Although the conventional grammar school types have been obsolete since the reform of the upper level (from 1972) , the term “humanistic” is used for grammar schools that offer a fifth grade with Latin lessons and ancient Greek as a third foreign language. In this context, there is also talk of the “old-language grammar school”.
In 2014, the press reported on the trend of declining student numbers.
The humanistic grammar school is offered as a humanistic branch in some grammar schools and aims to provide a general humanistic education, which is not to be understood as a basic education in all directions. The focus is on ancient languages such as Latin, which is usually offered from the 3rd grade (7th grade), and Ancient Greek, which is offered from the 5th grade (9th grade). This grammar school prepares for a degree in archeology or theology, for example.
In the education system in Switzerland there are many canton schools or grammar schools that teach the classical languages Latin and ancient Greek . According to the statistics of the Swiss Association of Philologists from 2012/13, around 13,900 or 18.5% of pupils receive lessons in the classical languages.
“Humanistic” is often understood to mean an expanded understanding of education in which general education is relevant to personality and in which experiences, insights and values are incorporated.
Gymnasium on Münsterplatz (Basel)
The grammar school on Münsterplatz in Basel was built in 1589 from the former church Latin school of the 11th century. It is the oldest grammar school in the city of Basel. From 1930 to 1997 it was called the Humanistic Gymnasium (HG) and is still committed to the humanistic tradition today:
In addition to the focus subject Philosophy, Education and Psychology (PPP), the school offers the language focus subjects Latin, Greek, Spanish and now also English (only in combination with the International Baccalaureate Program).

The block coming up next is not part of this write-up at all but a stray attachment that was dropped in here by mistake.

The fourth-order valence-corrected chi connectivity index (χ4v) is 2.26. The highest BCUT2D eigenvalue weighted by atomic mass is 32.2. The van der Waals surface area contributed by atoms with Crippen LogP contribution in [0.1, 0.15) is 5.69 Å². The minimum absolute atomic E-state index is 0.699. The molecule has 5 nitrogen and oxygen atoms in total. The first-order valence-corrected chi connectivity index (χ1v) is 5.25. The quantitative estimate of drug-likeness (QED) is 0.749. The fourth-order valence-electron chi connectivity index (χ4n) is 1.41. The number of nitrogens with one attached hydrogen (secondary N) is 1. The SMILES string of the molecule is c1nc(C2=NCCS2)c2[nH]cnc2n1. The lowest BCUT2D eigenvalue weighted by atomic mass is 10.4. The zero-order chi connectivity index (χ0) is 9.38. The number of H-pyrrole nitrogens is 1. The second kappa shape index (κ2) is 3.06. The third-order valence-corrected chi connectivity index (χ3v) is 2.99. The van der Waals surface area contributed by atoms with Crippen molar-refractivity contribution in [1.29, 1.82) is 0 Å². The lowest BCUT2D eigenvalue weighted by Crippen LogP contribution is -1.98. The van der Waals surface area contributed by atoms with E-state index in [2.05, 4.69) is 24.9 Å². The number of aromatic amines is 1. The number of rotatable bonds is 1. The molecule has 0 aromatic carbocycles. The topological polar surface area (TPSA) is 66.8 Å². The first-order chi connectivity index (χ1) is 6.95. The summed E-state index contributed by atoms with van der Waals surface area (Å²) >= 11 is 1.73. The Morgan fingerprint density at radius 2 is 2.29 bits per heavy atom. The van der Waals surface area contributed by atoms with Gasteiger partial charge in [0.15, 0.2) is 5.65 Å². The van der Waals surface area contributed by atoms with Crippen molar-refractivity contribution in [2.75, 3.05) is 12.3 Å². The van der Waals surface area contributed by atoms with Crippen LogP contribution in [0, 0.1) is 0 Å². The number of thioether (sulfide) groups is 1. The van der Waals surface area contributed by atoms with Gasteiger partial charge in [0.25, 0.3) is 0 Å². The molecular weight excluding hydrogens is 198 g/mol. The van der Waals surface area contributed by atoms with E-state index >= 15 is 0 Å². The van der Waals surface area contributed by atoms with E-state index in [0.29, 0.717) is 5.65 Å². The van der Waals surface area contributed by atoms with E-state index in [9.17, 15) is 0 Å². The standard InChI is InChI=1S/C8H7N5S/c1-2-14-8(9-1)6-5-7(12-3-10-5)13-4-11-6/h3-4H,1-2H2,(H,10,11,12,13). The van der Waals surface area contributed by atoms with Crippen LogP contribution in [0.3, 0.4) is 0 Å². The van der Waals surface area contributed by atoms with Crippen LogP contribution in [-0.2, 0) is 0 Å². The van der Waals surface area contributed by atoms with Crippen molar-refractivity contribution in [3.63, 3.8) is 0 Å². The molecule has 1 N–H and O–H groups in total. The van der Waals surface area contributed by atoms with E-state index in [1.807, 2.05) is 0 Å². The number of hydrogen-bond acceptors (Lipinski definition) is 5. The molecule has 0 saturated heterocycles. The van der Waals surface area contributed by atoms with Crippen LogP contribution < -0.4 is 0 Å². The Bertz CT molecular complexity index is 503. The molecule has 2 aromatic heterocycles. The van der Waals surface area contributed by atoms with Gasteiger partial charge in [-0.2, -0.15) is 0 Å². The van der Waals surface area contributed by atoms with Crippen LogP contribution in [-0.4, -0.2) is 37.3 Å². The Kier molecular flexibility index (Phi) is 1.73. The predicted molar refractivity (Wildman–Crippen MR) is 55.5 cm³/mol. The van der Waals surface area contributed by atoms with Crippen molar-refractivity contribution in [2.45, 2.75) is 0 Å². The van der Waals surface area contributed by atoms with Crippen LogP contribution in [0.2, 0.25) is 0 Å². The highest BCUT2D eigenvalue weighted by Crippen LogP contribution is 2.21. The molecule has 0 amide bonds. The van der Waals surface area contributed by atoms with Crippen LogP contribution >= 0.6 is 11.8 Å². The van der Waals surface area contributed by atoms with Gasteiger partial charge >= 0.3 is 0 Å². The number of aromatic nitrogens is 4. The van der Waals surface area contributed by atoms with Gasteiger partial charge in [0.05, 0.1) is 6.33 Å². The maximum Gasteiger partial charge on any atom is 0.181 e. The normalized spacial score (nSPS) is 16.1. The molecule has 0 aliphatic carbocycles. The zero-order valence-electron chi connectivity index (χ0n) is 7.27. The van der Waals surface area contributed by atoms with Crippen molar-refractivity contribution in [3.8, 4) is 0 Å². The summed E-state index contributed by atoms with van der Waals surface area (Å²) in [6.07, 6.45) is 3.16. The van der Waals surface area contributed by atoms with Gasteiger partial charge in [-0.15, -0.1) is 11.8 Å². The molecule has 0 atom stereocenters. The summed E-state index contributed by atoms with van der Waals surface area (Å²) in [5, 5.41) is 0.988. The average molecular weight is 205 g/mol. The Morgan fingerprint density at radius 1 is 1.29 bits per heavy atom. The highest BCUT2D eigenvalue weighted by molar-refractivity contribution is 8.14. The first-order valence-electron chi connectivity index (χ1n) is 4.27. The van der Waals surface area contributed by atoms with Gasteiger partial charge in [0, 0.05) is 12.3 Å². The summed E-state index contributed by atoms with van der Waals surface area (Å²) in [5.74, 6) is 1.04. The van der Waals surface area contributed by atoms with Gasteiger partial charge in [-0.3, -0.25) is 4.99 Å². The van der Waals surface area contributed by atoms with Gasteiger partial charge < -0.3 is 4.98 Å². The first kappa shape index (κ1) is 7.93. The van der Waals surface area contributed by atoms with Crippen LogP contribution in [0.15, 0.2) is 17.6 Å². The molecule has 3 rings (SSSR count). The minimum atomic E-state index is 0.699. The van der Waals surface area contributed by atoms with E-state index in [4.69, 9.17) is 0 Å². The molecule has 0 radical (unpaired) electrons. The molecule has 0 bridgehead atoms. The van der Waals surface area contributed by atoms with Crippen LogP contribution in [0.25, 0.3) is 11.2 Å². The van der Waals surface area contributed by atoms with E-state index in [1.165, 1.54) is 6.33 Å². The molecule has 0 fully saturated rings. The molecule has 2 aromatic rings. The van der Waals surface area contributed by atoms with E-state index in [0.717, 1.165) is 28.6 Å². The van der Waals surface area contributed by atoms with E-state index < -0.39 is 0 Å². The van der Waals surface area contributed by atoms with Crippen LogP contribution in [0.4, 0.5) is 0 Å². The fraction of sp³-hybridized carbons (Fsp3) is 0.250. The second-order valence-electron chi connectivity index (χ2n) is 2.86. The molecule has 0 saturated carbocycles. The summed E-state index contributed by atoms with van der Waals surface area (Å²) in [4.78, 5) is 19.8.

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- Stefan Kipf : Classical Classes in the Federal Republic of Germany. Historical development, didactic concepts and basic methodological questions from the post-war period to the end of the 20th century . Bamberg 2006 (also: habilitation thesis FU Berlin 2005), ISBN 978-3-7661-5678-5 .
- page at melanchthon-gymnasium.de, accessed on November 12, 2018
- "There is also humanistic education without Latin and Greek" on sueddeutsche.de, published on April 18, 2017, accessed on November 12, 2018
- Franziska Bolz: School education: why learn Latin and ancient Greek at all? In: THE WORLD . April 1, 2014 ( welt.de [accessed July 29, 2018]).
- Theo Wirth: Who is learning Latin or ancient Greek in Switzerland? The first nationwide survey. In: philologia.ch. Swiss Association of Philologists SAV / ASPC / ASFC, March 2013, accessed on July 29, 2018 .
- www.20minuten.ch: Almost every fifth person learns Latin in high school . Latin and ancient Greek are much more popular among high school students than previously thought. However, there is a large discrepancy between the cantons. In: Tamedia AG (Ed.): 20 minutes . Zurich September 21, 2014 ( 20min.ch [accessed July 29, 2018]).
- High school on Münsterplatz: A humanistic high school - a wide range of offers. Education Department of the Canton of Basel-Stadt, accessed on July 29, 2018 .
- Gymnasium on Münsterplatz. Committed to the humanistic tradition. Basel-Stadt Education Department, accessed on July 29, 2018 .